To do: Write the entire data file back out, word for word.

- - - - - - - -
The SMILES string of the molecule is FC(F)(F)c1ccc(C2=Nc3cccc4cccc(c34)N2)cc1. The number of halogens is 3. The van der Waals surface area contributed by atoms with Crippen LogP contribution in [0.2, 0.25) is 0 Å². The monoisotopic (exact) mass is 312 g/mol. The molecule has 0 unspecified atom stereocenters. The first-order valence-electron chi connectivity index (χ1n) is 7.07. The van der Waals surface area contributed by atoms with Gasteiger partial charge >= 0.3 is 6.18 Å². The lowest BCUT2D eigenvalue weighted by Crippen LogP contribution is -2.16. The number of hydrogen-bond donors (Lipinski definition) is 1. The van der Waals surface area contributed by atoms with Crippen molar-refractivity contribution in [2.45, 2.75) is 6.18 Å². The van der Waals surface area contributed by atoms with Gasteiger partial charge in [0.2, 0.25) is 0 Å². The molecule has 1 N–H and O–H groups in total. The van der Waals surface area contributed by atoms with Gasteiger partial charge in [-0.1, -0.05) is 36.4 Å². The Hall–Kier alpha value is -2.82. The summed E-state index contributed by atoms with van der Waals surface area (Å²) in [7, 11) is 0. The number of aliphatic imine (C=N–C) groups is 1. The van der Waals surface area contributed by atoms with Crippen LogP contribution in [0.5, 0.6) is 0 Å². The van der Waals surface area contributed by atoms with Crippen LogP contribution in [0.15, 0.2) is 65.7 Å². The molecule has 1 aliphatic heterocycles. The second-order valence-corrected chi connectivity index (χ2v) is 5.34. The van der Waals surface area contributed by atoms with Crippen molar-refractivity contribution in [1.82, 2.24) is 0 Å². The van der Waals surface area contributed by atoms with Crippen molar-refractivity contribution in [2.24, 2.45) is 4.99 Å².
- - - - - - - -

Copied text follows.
The SMILES string of the molecule is FC(F)(F)c1ccc(C2=Nc3cccc4cccc(c34)N2)cc1. The number of halogens is 3. The van der Waals surface area contributed by atoms with Crippen LogP contribution in [0.2, 0.25) is 0 Å². The monoisotopic (exact) mass is 312 g/mol. The molecule has 0 unspecified atom stereocenters. The first-order valence-electron chi connectivity index (χ1n) is 7.07. The van der Waals surface area contributed by atoms with Gasteiger partial charge >= 0.3 is 6.18 Å². The lowest BCUT2D eigenvalue weighted by Crippen LogP contribution is -2.16. The number of hydrogen-bond donors (Lipinski definition) is 1. The van der Waals surface area contributed by atoms with Crippen molar-refractivity contribution in [2.45, 2.75) is 6.18 Å². The van der Waals surface area contributed by atoms with Gasteiger partial charge in [0.2, 0.25) is 0 Å². The molecule has 1 N–H and O–H groups in total. The van der Waals surface area contributed by atoms with Gasteiger partial charge in [-0.1, -0.05) is 36.4 Å². The Hall–Kier alpha value is -2.82. The summed E-state index contributed by atoms with van der Waals surface area (Å²) in [7, 11) is 0. The number of aliphatic imine (C=N–C) groups is 1. The van der Waals surface area contributed by atoms with Crippen LogP contribution in [0.5, 0.6) is 0 Å². The van der Waals surface area contributed by atoms with Crippen LogP contribution in [0.15, 0.2) is 65.7 Å². The molecule has 1 aliphatic heterocycles. The second-order valence-corrected chi connectivity index (χ2v) is 5.34. The van der Waals surface area contributed by atoms with Crippen molar-refractivity contribution in [1.82, 2.24) is 0 Å². The van der Waals surface area contributed by atoms with Crippen molar-refractivity contribution in [2.24, 2.45) is 4.99 Å².